This is my current list of things to do and see if you happen to be visiting Stockholm for a weekend or a bit longer. The list is based on things we’ve seen, or that friends have found.
To get up-to-date tips, contact me directly or via Twitter (@gmwils).
- Vasa Museum — an old ship that has been preserved due to failure to launch. Interesting museum on maritime history. There are sometimes queues to get in, so may be worth a morning visit.
- Nordic Museum — provides a history of the nordic region, and is just near the Vasa Museum.
- Skansen — an open air museum / zoo / cultural centre. This whole park is quite large, so it is worth spending a full day, as there is lots to do. A good chance to see reindeer and moose in Stockholm.
- Fotographiska — a photography museum / gallery on Södermalm. Three floors of photography, with a nice café with a view of Stockholm on the top floor.
- Modern Art Museum — meant to be quite good, but still on my todo list.
- Gamla Stan - well worth half a day wandering around, see the palace, explore the streets. Almost everything is over priced, but then it is the main tourist district. It also has some of the better restaurants in town.
- Södermalm — itself is one of the nicer areas of Stockholm. The shore of the island on the south is a popular place for hanging out. There are lots of nice restaurants near Slussen on the northern side too. The cliffs above Slussen provide a good vantage point to see Galma Stan (old town) and the city in general.
- Östermalm — a nice area in between the city centre and Djurgården island (where the Vasa & Skansen are). Lots of nice cafés to pass the day in.
- Boat trips — there are ferries that shuttle between the various islands and make a nice way to get from Skeppholmen to Djurgården.
- Stockholm Archipelago — this city is all about islands, and there are a number of boat cruises that leave for the wider Archipelago. We visited Fjäderholmarna, which is small and close and made for a nice place to wander around. The article has some info on boats, they also depart from near Östermalm.
- Rival Hotel — the restaurant here is worth a visit, a short walk from Mariatorget station
- Gondolen — quite a cool location for a restaurant, suspended underneath a bridge near Slussen station. We went for drinks at their bar, which gives a good view of Stockholm. If you want a seat at the restaurant, it is worth booking ahead.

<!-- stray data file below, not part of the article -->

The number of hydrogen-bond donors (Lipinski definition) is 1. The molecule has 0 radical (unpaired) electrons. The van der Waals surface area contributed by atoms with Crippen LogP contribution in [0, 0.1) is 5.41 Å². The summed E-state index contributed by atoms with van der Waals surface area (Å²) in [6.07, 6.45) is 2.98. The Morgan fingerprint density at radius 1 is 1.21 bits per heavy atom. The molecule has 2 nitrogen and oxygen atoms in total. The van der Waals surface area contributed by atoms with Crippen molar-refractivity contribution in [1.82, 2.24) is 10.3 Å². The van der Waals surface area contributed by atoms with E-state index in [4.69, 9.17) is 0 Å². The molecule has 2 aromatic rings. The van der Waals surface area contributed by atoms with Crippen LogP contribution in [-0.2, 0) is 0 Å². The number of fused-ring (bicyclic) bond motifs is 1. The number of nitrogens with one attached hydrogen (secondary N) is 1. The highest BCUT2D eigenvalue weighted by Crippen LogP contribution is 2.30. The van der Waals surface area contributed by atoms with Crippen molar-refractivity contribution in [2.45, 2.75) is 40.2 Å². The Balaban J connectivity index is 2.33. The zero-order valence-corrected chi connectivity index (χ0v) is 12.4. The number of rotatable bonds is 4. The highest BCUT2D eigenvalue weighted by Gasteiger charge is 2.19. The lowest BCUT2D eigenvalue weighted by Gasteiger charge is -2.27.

- Vete-Katten — Downtown is mostly shops, however if you’re wandering around and looking for somewhere for lunch, Vete-Katten has a great range of traditional Swedish cakes.
- Den Gyldene Freden — modern take on tradition Swedish food. We found the service to be friendly.
- Sturehof — interesting restaurant in Östermalm.
- Pelikan — Swedish home style food.
- Oliver Twist (House of Ale) — cozy pub in the midst of Södermalm with a good range of local beers and hearty pub food. Bookings recommended, although we’ve been lucky before.
- Djuret — means “the animal” in Swedish, and they only serve one animal at a time. Interesting concept, and has been recommended to me.
For suggestions of coffee places on Södermalm, check out this article.
To get around, it is worth getting tickets for the underground train line (Tunnelbana, abbreviated to large signs with a T). It runs pretty much everywhere and will make it easier to see the city.
To transfer from the airport, taxi works out cost effective if there are more than one person travelling. Otherwise, the train system is fast and easy to navigate.
For news in English about what is happening in Sweden, try The Local.
Almost everyone here speaks perfect English as their second language, so knowing some Swedish isn’t important. That said, some pleasantries always helps.
These few phrases will get you far:
- Hej (pron. “Hey!) — hello, or goodbye, general greeting.
- Hej då (pron. “Hey door”) — goodbye.
- Tack — thanks, and please. Pointing at something and saying tack, or saying tack after receiving something is common. You’ll hear this word a lot.
- Tack så mycket (pron. “Tack so mickey”) — thank you very much, often used at the end of transactions.